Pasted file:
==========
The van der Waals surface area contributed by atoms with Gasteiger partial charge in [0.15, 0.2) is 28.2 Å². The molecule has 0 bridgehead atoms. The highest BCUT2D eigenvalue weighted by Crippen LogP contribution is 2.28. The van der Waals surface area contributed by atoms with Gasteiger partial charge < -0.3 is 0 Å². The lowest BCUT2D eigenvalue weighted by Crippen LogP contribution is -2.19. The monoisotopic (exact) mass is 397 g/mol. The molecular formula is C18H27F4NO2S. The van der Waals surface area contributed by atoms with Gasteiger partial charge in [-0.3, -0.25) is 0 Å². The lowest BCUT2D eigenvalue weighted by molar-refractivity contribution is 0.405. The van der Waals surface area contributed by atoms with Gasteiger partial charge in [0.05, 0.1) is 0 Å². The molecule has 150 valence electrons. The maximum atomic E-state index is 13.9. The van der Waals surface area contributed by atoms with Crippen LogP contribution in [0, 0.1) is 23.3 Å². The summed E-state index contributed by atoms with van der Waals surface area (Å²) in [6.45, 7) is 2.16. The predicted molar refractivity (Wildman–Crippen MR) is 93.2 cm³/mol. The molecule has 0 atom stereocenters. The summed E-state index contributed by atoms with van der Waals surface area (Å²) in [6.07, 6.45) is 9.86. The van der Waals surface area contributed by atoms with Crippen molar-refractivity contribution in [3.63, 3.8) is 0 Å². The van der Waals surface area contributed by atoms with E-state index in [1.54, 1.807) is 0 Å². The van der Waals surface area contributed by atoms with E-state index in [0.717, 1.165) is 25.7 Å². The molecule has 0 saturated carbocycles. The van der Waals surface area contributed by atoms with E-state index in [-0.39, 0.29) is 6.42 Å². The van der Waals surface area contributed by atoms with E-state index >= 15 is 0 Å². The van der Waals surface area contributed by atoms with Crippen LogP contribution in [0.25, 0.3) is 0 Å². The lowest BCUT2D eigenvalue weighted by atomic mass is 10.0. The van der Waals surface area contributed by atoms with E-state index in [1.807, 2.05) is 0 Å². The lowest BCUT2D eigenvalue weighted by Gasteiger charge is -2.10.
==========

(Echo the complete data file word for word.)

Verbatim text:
The van der Waals surface area contributed by atoms with Gasteiger partial charge in [0.15, 0.2) is 28.2 Å². The molecule has 0 bridgehead atoms. The highest BCUT2D eigenvalue weighted by Crippen LogP contribution is 2.28. The van der Waals surface area contributed by atoms with Gasteiger partial charge < -0.3 is 0 Å². The lowest BCUT2D eigenvalue weighted by Crippen LogP contribution is -2.19. The monoisotopic (exact) mass is 397 g/mol. The molecular formula is C18H27F4NO2S. The van der Waals surface area contributed by atoms with Gasteiger partial charge in [-0.3, -0.25) is 0 Å². The lowest BCUT2D eigenvalue weighted by molar-refractivity contribution is 0.405. The van der Waals surface area contributed by atoms with Gasteiger partial charge in [0.05, 0.1) is 0 Å². The molecule has 150 valence electrons. The maximum atomic E-state index is 13.9. The van der Waals surface area contributed by atoms with Crippen LogP contribution in [0, 0.1) is 23.3 Å². The summed E-state index contributed by atoms with van der Waals surface area (Å²) in [6.45, 7) is 2.16. The predicted molar refractivity (Wildman–Crippen MR) is 93.2 cm³/mol. The molecule has 0 atom stereocenters. The summed E-state index contributed by atoms with van der Waals surface area (Å²) in [6.07, 6.45) is 9.86. The van der Waals surface area contributed by atoms with Crippen molar-refractivity contribution in [3.63, 3.8) is 0 Å². The van der Waals surface area contributed by atoms with E-state index in [1.54, 1.807) is 0 Å². The van der Waals surface area contributed by atoms with E-state index in [0.717, 1.165) is 25.7 Å². The molecule has 0 saturated carbocycles. The van der Waals surface area contributed by atoms with E-state index in [-0.39, 0.29) is 6.42 Å². The van der Waals surface area contributed by atoms with E-state index >= 15 is 0 Å². The van der Waals surface area contributed by atoms with Crippen LogP contribution in [0.25, 0.3) is 0 Å². The lowest BCUT2D eigenvalue weighted by atomic mass is 10.0. The van der Waals surface area contributed by atoms with E-state index in [1.807, 2.05) is 0 Å². The lowest BCUT2D eigenvalue weighted by Gasteiger charge is -2.10.